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Coaches in College: Carol Price-Torok

In the first installment of our Coaches in College series, we take a look at volleyball head coach Carol Price-Torok’s days at Texas A&M University.

Bradley volleyball head coach Carol Price-Torok holds a distinct claim. Playing two sports at once is a tall order, but to play them both at once in the Big 12 Conference? 

In the 2003-04 season, Price-Torok did just that for Texas A&M’s volleyball and women’s basketball teams. 

That feat, accomplished during her senior season, was the capstone of a busy tenure in College Station for Price-Torok. Volleyball was of course the main focus for the middle blocker-turned-outside hitter from Fenton, Michigan. Price-Torok was a part of four consecutive NCAA Tournament teams in College Station from 2000 through 2003. 

Originally from a small town roughly 100 miles from Detroit and Lansing, Price-Torok’s early career was aided by her familial ties to the sport. The daughter of a volleyball coach, the sport came quickly to Price-Torok as she began to build a recruiting presence. 

As it came time to choose a collegiate home, tradition and the opportunity to enjoy a college experience were key to the now-Bradley head coach. An experience at a “yell practice” – a staple of Aggie athletics wherein students gather at Kyle Field the night prior to football games to practice cheering – helped seal the deal during her recruitment process. 

“When I went on my recruiting visit, they would go the night before a game… they brought me down to the football field in front of all those people and kind of showcased the recruits that were there that weekend and then we got to go to a football game,” Price-Torok said. “It was insane the amount of tradition and pride that they had for athletics, and that ran into not just the football team but to everybody else.”

Texas A&M is a school steeped in tradition. Gamedays are different in College Station – it’s home of the 12th Man, after all – and Price-Torok was heavily involved in the Aggie experience during her time there. 

“I was a horticulture major, so I was in a student chapter for my major,” Price-Torok said. “We had a program called Aggies Can, and that was doing outreach in the community, kind of a community service driven thing, and then I was a part of [Student Athlete Advisory Committee] for two years, just trying to bring up issues to administration that we need to talk to them about.”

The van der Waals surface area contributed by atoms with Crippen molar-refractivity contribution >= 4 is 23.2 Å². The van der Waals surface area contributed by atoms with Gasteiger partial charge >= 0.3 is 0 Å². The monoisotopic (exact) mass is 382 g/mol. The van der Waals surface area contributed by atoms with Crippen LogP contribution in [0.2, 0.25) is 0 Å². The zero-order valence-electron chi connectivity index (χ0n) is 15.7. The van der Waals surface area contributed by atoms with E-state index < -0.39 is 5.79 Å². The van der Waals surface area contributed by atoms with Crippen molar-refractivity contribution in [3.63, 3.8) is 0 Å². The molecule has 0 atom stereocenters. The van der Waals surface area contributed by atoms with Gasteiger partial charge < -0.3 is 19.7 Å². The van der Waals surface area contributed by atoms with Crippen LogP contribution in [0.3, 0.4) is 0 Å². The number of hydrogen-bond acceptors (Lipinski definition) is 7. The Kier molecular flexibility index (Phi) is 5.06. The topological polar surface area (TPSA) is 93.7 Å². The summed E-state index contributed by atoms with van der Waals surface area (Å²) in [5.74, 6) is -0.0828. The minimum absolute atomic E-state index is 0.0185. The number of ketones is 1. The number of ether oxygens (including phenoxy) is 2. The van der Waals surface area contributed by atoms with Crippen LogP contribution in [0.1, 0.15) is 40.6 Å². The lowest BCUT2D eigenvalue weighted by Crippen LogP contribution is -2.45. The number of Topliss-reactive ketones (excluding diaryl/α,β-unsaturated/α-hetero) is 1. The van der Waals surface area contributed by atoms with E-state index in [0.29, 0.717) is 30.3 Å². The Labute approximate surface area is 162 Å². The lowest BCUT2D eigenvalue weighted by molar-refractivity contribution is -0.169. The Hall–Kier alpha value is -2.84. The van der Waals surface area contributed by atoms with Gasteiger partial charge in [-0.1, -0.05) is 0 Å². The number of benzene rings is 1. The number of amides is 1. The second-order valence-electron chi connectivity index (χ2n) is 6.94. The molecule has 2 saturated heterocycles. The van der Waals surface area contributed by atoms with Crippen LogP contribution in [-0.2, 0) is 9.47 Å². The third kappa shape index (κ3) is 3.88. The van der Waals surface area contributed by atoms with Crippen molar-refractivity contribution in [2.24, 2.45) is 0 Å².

On the volleyball court, Price-Torok found great success during her time in maroon and white. Price-Torok and her Aggie squads qualified for four consecutive NCAA Tournaments, a feat duplicated by new Bradley assistant coach Kaysie Shebeneck during her time at Texas A&M. 

“The Corbellis [Laurie and John] were my coaches and they were also [Carol Price-Torok’s] coaches,” Shebeneck told The Scout in March. “So we actually played under the same people, which was kind of cool.” 

Shebeneck added that her four consecutive appearances in the tournament at Texas A&M – and later two as a coach at Washington State – will allow her to bring a level of focus to a Bradley program seeking its first NCAA Tournament appearance in program history.

Price-Torok credits the Corbellis for instituting a winning culture within the program, which became a foundation for a multitude of things. 

“Their program was just like the school,” Price-Torok said. “The traditions ran really deep in our program at A&M, from the players that came before me that came back to camp and just continued to show us how things were done, to the players that came after me … there was a lot of alumni that were [really vested] in us succeeding and us doing well.”

It was the summer of 2003 when Gary Blair became the seventh women’s basketball head coach in Texas A&M history. Now the winningest coach in Texas A&M program history – and the 12th winningest women’s basketball coach in NCAA – Blair inherited a program that was in need of a culture change, having gone 53-86 in the past five seasons. 

Enter Price-Torok, who found herself with the unique chance to be a part of that process.

“One of my roommates was on the basketball team,” Price-Torok said. “I was down there for the summer working camps, and they needed some people to help with basketball camp so I jumped in kind of hit it off with the staff.” 

Price-Torok had played basketball in high school and soon became a preferred walk-on. She started the basketball season on the bench to avoid an injury that would impact her volleyball season, but she soon was able to direct more attention to the hardwood. 

“As soon as volleyball season was done, I transitioned right into basketball and just tried to help that staff establish a winning culture and a winning program,” Price-Torok said. “The volleyball team definitely had that with four NCAA tournament appearances when I was there, but the basketball team had kind of fallen on hard times.”

In 35 seasons of college coaching, the 2003-04 squad was the one Gary Blair team to finish with a losing record at 9-19. The next year, the Aggies returned to the postseason after a 16-15 campaign. In 2011, 8 years after Blair took the reins, the 35-win Aggies were NCAA champions. 

Now in her fifth season at the helm of the Bradley Braves, Price-Torok is building a winning program. It all started with a strong foundation at Texas A&M.

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